Emily Badger is a former staff writer at CityLab. Her work has previously appeared in Pacific Standard, GOOD, The Christian Science Monitor, and The New York Times. She lives in the Washington, D.C. area.
Could Eliot Spitzer really reinvent the job?
In this adorable little video spoofing Jay Leno's awkward man-on-the-street interviews, a faceless microphone wanders the streets of New York inviting random people to display their ignorance. "Do you know," the man behind the mic wants to know, "what a comptroller does"? (Best tentative answer: "Maybe control the city's computers?")
David Yassky, who ran for the office in New York City four years ago, eventually turns up to fill us all in, for which we are eternally grateful this week (even if he didn't end up getting that job). We've been batting around this same question for the last two days, since former New York Governor Eliot Spitzer, who left office five years ago amid a prostitution scandal, announced he would resurrect his political career with a bid for this municipal office few people completely understand.
To recap: The comptroller is like the city's accountant. He certifies city budgets, approves city contracts, audits city agencies, and – this is a biggie – invests the municipal pension funds. In New York City, the comptroller's office has sway over some $140 billion in assets in five pension funds. That's an awful lot of leverage that Spitzer apparently thinks he can use to spar with his old opponent as the state's attorney general: Wall Street.
Spitzer actually wrote a piece for Slate two years ago sketching a strategy for how courageous comptrollers could become the front-line warriors in the Occupy battle with Wall Street. It's no surprise that the nakedly ambitious Spitzer is hoping to turn what's widely viewed as a "low-wattage office" into something much more powerful. He told the New York Times he "had re-envisioned the often-overlooked office" during his time in the political wilderness.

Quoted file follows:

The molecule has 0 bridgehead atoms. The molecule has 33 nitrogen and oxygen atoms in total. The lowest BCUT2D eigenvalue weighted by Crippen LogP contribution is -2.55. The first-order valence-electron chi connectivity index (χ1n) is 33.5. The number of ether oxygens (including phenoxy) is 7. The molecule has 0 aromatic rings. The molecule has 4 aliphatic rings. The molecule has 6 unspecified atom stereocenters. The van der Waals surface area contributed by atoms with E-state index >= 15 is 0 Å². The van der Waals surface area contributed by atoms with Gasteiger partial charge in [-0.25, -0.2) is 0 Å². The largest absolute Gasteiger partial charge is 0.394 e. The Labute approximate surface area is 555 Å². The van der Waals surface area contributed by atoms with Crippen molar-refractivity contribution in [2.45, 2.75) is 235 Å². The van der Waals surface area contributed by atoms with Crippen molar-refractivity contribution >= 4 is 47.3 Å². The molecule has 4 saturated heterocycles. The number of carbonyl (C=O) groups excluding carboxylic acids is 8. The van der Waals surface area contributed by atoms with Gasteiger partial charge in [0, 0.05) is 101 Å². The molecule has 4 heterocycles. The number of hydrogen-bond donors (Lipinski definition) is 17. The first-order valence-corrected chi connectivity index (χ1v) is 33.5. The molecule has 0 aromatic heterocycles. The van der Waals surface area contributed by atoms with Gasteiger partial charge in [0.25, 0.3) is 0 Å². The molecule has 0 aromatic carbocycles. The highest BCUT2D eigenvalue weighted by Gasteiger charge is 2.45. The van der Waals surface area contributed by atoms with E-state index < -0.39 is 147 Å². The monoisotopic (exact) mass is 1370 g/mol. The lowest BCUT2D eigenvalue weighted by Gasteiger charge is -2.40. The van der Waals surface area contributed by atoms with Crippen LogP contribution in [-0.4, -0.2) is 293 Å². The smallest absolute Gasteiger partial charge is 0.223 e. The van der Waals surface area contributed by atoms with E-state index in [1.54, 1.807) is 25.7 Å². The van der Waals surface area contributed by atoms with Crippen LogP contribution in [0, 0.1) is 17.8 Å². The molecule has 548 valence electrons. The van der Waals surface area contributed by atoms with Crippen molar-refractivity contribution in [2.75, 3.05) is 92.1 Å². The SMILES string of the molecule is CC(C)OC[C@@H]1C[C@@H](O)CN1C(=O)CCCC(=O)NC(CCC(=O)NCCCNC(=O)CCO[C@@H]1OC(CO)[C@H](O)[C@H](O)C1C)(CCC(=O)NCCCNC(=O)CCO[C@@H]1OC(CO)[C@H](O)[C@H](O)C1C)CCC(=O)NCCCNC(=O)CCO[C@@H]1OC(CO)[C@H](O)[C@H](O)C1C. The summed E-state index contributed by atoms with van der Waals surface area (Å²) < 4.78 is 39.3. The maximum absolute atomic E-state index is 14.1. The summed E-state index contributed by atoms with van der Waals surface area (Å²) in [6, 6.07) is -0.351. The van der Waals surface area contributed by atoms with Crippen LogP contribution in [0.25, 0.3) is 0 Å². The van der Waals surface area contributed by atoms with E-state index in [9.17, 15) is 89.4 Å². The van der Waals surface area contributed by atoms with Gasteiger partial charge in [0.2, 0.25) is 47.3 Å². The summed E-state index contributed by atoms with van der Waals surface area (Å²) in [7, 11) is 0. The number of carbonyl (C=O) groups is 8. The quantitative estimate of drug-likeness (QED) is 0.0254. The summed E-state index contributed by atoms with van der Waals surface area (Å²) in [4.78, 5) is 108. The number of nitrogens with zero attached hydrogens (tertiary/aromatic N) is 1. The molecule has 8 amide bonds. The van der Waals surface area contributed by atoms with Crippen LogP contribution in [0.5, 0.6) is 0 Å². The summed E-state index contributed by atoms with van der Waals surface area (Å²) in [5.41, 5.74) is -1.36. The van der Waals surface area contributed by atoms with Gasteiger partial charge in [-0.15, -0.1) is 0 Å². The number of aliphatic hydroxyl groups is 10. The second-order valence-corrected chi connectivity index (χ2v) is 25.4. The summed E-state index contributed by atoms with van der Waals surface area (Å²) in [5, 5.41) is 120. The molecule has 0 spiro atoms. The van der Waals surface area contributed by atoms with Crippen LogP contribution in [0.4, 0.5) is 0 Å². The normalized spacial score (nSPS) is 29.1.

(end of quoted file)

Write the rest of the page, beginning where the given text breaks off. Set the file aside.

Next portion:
In Spitzer's eyes, the job becomes both a platform for influencing the financial sector beyond the city's books, and a guarantor of better government (it's likely that the people who currently think they have these jobs, like the mayor, and city council members, won't appreciate this). According to the Times:
Mr. Spitzer, who built a national reputation as a zealous watchdog of Wall Street while attorney general, imagines transforming the comptroller’s office into a robust agency that would not merely monitor and account for city spending, as it does now, but also conduct regular inquiries into the effectiveness of government policies in areas like high school graduation rates.
A lot of people aren't buying Spitzer's zeal for the job in and of itself (we are also not buying his insistence that he encounters New Yorkers on the street "all the time" who urge him to get back into government). This is quite possibly just the best way for him to re-enter politics, not the best job in New York City he suddenly realized he wanted.
But it's also possible, regardless of his motives, that Spitzer might be good at it (to win the job, he has to get through a field that oddly includes libertarian candidate Kristin Davis, the "Manhattan Madam" who was linked to his prostitution scandal). Josh Barro makes the case at Business Insider that Spitzer would be a healthy departure from the Democratic machine politicians who've historically kept the comptroller seat warm while waiting to run for mayor.
By definition, those people are seldom in position to really tackle the city's financial problems, or anger any of its unions, contractors or other interests. But given the current slate of candidates running for mayor in New York right now, Barrow writes, "a prominent shadow mayor could be very useful."
Top image of Eliot Spitzer campaigning in New York City on July 8th: Brendan McDermid/Reuters